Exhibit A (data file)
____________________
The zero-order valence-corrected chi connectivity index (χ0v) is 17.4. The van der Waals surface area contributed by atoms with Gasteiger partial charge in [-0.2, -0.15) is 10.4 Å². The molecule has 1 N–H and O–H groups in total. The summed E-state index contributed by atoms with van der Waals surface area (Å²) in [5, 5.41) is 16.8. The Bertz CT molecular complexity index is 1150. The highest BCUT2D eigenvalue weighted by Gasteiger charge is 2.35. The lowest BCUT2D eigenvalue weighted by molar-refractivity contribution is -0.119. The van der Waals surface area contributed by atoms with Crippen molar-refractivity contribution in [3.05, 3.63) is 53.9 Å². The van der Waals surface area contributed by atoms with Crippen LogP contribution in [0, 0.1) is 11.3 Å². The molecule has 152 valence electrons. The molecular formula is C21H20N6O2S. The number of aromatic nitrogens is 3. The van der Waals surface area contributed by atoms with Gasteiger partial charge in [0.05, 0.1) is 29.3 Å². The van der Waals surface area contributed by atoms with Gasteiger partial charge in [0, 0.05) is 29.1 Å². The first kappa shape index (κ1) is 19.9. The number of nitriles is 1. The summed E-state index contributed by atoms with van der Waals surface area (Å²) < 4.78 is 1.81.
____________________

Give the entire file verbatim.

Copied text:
The zero-order valence-corrected chi connectivity index (χ0v) is 17.4. The van der Waals surface area contributed by atoms with Gasteiger partial charge in [-0.2, -0.15) is 10.4 Å². The molecule has 1 N–H and O–H groups in total. The summed E-state index contributed by atoms with van der Waals surface area (Å²) in [5, 5.41) is 16.8. The Bertz CT molecular complexity index is 1150. The highest BCUT2D eigenvalue weighted by Gasteiger charge is 2.35. The lowest BCUT2D eigenvalue weighted by molar-refractivity contribution is -0.119. The van der Waals surface area contributed by atoms with Crippen molar-refractivity contribution in [3.05, 3.63) is 53.9 Å². The van der Waals surface area contributed by atoms with Crippen LogP contribution in [0, 0.1) is 11.3 Å². The molecule has 152 valence electrons. The molecular formula is C21H20N6O2S. The number of aromatic nitrogens is 3. The van der Waals surface area contributed by atoms with Gasteiger partial charge in [0.05, 0.1) is 29.3 Å². The van der Waals surface area contributed by atoms with Gasteiger partial charge in [0, 0.05) is 29.1 Å². The first kappa shape index (κ1) is 19.9. The number of nitriles is 1. The summed E-state index contributed by atoms with van der Waals surface area (Å²) < 4.78 is 1.81.